PHILADELPHIA– What many are saying was one of the most powerful intellectual conferences ever held on the impact of the Black Power movement worldwide took place in Philadelphia at Temple University and other locations. It was titled “Reclaiming Our Future: The Black Radical Tradition in Our Time.”
The conference attracted a majority youthful audience that seemed to soak up the information like sponges.
Participants included young and elder activists, including the Rev. Jeremiah Wright, Dr. Cornel West, Dr. Angela Y. Davis, and jailed political prisoner Mumia Abu Jamal as well as youth activists Charlene Carruthers, Kashara White, umi selah and Meghndra Chandra. The conference was organized by activist and Temple University professor Anthony Monteiro, the Black Radical Organizing Collective and the Church of the Advocate.
A wide range of topics relevant to the current Black Lives Matter movement and freedom struggles throughout the world was discussed Jan. 8-10.
Rev. Wright opened the symposium with an event at historic Mother Bethel AME Church in Philadelphia founded by Rev. Richard Allen. The topic was “The Black Prophetic Voice in a Morally Broken World.” More than 1,200 people attended. Rev. Wright provided a very critical voice in assessing some of the challenges and the historical development of the Black church. He pointed out that some things about the church are rooted in and influenced by the Church of England.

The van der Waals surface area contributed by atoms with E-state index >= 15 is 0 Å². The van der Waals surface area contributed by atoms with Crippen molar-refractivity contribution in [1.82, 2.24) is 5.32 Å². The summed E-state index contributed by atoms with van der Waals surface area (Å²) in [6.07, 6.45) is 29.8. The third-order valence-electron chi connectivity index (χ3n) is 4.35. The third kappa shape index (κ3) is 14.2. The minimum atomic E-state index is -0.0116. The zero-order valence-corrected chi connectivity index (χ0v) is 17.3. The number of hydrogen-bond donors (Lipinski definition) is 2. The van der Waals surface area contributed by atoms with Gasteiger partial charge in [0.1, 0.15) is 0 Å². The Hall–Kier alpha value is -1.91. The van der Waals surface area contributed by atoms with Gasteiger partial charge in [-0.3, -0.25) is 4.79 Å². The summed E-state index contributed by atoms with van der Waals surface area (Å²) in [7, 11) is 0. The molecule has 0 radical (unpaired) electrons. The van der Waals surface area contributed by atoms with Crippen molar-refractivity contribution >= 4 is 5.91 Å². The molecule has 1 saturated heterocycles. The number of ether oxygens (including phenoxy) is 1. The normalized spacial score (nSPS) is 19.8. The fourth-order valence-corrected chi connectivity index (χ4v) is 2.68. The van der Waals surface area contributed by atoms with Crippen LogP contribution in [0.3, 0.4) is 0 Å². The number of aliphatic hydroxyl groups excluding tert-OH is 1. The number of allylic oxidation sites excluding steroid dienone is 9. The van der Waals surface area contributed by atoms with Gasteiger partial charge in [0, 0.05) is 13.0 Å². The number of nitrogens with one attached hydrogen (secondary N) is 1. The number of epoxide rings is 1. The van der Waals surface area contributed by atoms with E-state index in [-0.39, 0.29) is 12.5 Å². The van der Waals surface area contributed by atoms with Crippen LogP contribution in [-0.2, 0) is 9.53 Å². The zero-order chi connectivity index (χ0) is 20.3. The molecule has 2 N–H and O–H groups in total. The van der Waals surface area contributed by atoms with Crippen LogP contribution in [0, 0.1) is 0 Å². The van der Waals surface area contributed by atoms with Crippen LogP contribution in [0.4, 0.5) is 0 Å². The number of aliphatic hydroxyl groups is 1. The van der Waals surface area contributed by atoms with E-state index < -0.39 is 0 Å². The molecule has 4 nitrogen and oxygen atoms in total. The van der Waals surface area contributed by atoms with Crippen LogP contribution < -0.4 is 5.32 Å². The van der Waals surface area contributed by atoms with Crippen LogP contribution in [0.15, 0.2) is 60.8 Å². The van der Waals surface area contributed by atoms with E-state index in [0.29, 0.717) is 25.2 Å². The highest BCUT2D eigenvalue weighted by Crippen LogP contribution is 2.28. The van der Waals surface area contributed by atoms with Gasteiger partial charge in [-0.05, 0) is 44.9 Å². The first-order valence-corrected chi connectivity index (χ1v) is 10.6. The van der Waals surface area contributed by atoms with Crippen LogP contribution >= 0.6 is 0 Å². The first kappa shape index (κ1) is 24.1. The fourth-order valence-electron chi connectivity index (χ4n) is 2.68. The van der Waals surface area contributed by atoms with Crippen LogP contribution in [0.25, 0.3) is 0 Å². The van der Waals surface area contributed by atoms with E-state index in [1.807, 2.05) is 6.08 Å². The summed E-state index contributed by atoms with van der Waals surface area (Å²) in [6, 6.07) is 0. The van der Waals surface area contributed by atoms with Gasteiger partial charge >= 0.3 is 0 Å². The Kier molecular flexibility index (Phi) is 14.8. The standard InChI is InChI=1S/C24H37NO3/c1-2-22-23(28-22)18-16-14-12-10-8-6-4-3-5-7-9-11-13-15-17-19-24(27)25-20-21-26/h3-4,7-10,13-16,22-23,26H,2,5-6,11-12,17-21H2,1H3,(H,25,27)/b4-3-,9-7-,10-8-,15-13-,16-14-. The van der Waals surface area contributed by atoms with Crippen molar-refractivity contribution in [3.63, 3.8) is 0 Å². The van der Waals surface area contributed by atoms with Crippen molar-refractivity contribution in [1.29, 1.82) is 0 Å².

“Talk about the miseducation of the Negro,” the religious leader said.
Out of this English influence came a very straitlaced church that was embarrassed by its Southern counterpart, he added. It preferred Handel’s Messiah over Negro spirituals dubbed low class debauchery, Rev. Wright noted.
“The Black church has always had problems with maintaining respectability in the eyes of White people,” Reverend Wright said.
As a result, the church has often failed to deal with concepts and ideas, such as socialism, which could greatly benefit Black people but was rejected out of fear of White censure and Christ and capitalism has become synonymous, said a presenter.
“Since Constantine hijacked the religion out of Africa it has had nothing to do with Christ,” Rev. Wright said.